Before Passover passes me by, here's the perfect title to accompany all that matzah you might be eating.
People of the Book is a remarkable novel whose main character is a book, the celebrated Sarajevo Haggadah. The haggadah is read during the Passover seder that commemorates the exodus of the enslaved Jews in Egypt. Think Charlton Heston in the Ten Commandments. You know, "Let My People Go!", parting of the Red Sea, killing of the firstborn, Yul Brynner as Pharoah, the whole bit. Throw in some songs, some wine and a reminder what a tremendous disappointment I was to my parents and it's like you're at the table with us.
A magnificently and uncharacteristically illustrated version, the Sarajevo Haggadah is believed to have been created in Spain in the 1400's. At some point in the 16th century, it turned up in Italy and then at the very end of the 1800s, it was sold to the National Museum of Sarajevo. During World War II and the long, ugly Bosnian wars, the Haggadah was hidden and kept safe, in one instance by the museum director, himself a Muslim. You can read Brooks' fascinating New Yorker piece about the Haggadah and the museum director here: http://goo.gl/74ykP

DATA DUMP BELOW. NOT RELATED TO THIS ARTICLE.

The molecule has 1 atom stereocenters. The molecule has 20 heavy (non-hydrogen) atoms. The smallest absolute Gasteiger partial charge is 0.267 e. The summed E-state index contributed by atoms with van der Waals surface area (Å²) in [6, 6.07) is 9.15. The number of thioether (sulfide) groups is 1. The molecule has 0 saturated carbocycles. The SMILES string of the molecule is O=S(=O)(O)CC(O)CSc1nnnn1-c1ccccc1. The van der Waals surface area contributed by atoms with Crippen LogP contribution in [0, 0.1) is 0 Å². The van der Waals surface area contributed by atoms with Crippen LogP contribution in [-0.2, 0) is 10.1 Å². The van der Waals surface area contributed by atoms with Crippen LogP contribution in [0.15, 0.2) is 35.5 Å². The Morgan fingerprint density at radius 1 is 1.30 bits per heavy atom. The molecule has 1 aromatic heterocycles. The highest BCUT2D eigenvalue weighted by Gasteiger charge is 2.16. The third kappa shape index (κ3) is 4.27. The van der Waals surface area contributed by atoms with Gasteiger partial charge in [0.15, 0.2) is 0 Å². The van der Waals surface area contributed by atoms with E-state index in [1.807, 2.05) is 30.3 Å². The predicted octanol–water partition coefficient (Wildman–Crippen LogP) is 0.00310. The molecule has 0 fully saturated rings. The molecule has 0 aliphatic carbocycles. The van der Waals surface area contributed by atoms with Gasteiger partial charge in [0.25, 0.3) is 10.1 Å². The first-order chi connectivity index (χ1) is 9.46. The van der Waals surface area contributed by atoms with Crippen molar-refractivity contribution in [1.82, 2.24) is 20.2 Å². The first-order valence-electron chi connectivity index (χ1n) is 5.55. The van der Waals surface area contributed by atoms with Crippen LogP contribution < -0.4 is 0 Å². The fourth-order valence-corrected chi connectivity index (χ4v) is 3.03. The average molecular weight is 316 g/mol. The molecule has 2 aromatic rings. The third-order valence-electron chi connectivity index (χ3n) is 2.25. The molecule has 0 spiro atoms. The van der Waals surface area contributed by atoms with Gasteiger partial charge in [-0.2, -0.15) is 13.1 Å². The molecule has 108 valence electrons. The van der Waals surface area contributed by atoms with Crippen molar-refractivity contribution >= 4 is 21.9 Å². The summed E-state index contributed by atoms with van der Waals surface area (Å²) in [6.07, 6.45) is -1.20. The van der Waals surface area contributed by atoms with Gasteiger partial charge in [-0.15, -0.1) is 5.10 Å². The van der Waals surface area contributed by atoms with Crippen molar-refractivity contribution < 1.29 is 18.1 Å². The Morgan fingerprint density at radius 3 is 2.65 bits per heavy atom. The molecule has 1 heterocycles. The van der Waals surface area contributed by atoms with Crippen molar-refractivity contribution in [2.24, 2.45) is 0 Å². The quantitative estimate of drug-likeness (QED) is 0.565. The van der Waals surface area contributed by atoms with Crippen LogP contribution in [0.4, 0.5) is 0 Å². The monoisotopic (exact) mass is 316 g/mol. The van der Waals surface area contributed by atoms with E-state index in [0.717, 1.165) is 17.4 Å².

In broad strokes, those are the facts. What Brooks does then is piece together a dazzling work of fiction by imagining who wrote it, who commissioned it, who illustrated it, and who kept it safe in a longer narrative broken up by period pieces and some contemporary conspiracy.
Having never read her before, I can say Brooks is a gifted writer, given to clean prose, believable dialogue and a tremendous nose for research. There are some contrivances along the way but they don't take away from this ambitious and satisfying book.